A foolproof guide on how you can change the display language and the editing/authoring and proofing language on any version of Microsoft Word.
Microsoft Word is one of the most popular and widely used programs for documentation purposes around the world. If you hail from a non-English speaking country, then you may want to use MS Word in your own language or any other language of your choice.
Sometimes, you may want to access accent marks or include special characters from a different language in your writing – this would require you to change the MS Word language itself. Fortunately, Microsoft Word allows you to change the editing language, proofing tools, and the user interface language (display language) and set a different display language while applying another language in editing and proofing documents.
In this article, we’ll show you how to change the display language as well as the editing and proofing language in Microsoft Word. Throughout the post, we’ll be using Microsoft 365 but most of the options are similar to the offline versions (2019, 2016, 2013, or 2010) and Office 365. So irrespective of the version you’re using, this article can surely help change or switch up the language(s) on your Microsoft Word.
Changing the Display and Help Languages
When you install Microsoft Office, it usually has English as its default language or the local/regional language of the location that powered the MS Word purchase. If you want to change this language(s) to any other, you would have to manually install it/them first.
A display language is the one that’s visible on all tabs, menus, buttons, preferences, dialog boxes and other controls on your Word application. If you want to use a different language instead of the default, follow these steps:
Open Microsoft Word and click the ‘File’ tab.
In the backstage view, click ‘Options’.
A Word Options dialog window will appear. Here, select the ‘Language’ tab. In the Language tab, you will see two sections – ‘Office display language’ and ‘Office authoring languages and proofing’.
If you are using Office 2019, 2016, 2013, or 2010, you will see ‘Choose Editing Languages’ and ‘Choose Display Languages’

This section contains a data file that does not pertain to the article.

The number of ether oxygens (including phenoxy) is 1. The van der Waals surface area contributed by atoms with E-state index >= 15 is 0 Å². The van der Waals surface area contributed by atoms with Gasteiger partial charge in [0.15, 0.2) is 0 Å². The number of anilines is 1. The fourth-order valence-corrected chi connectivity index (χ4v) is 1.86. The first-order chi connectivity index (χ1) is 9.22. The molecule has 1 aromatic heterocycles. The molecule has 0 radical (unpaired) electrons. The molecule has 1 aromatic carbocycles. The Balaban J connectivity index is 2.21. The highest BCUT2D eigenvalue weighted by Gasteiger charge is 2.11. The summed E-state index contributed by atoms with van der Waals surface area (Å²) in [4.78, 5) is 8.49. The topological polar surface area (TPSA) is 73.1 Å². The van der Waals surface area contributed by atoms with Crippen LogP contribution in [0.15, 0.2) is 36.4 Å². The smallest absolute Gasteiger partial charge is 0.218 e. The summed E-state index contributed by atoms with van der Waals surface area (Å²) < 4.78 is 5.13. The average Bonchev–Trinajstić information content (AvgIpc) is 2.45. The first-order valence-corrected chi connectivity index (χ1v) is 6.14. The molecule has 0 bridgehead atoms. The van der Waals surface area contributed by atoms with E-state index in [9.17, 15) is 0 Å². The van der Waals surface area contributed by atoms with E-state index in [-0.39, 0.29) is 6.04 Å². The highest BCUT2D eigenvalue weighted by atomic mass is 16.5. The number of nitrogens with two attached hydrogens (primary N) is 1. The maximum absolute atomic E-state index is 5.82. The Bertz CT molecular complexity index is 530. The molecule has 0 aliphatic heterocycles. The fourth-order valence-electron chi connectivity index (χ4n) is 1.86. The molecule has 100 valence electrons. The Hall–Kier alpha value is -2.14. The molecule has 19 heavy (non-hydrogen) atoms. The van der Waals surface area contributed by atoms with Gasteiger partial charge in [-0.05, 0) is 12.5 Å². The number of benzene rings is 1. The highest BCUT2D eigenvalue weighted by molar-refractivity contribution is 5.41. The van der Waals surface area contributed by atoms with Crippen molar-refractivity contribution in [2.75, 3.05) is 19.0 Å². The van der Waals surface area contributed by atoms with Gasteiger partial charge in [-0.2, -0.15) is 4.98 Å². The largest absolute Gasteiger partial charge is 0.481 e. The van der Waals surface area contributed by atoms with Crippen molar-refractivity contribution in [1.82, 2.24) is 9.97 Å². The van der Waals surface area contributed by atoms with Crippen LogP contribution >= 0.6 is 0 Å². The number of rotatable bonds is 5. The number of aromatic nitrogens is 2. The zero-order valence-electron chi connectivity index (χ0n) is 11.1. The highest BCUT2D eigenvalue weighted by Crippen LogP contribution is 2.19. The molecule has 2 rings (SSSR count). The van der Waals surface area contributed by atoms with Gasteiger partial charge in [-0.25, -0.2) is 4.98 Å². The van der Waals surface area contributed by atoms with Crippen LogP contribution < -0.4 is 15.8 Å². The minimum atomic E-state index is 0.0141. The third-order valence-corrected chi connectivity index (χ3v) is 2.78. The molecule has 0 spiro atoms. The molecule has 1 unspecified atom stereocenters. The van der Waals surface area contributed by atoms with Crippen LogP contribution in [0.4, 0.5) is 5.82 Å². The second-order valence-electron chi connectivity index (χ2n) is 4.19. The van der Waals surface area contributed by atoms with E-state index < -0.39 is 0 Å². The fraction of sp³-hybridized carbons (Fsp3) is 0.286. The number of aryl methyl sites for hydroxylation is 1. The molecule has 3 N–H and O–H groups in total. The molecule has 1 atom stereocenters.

‘Office display language’ or ‘Choose Display Languages’ section is where you can set the MS Word display (UI) language. You’ll see a list of installed languages under this section. If the language you’re looking for is not in the box, you would have to manually download and install that particular language pack.
Adding Language Packs on Office
If a specific language is not listed here, click the ‘Install additional display languages from Office.com’ link below the box (as shown below).
This will show you a ‘Install a display language’ dialog. Here, choose your language and click ‘Install’.
This will take you to the Microsoft website where you can download the language pack for the selected language as shown below. Here, click the ‘Download’ button.
Run the downloaded setup file to install it.
Wait for the installation to complete, then close and re-launch Word. Sometimes, you may need to reboot your computer for smoother functioning.
Then, open the MS Word app again and go to
File > Options > Language. As you can see, the ‘Office display language’ box lists the installed language. Now, select your desired language and click the ‘Set as Preferred’ or ‘Set as Default’ option (for Office 2019 and older versions).
After you select the ‘Set as preferred’ or ‘Set as Default’ button, your selected language should show ‘<preferred>’ at the end as shown below. Then, click ‘OK’.
Adding Language Packs from Office Webpage
Alternatively, you can directly visit the MS Office’s Language pack for Office page, where you can download the language you wish to use. Microsoft Office offers over 100 additional language accessory packs which you can download and install for free.
Once you’re on Office’s language accessory pack webpage, scroll to see a section called ‘Step 1: Install the language accessory pack’. Under this section, select your Office version tab.
Then, choose your language from the ‘Which language do you need?’ drop-down.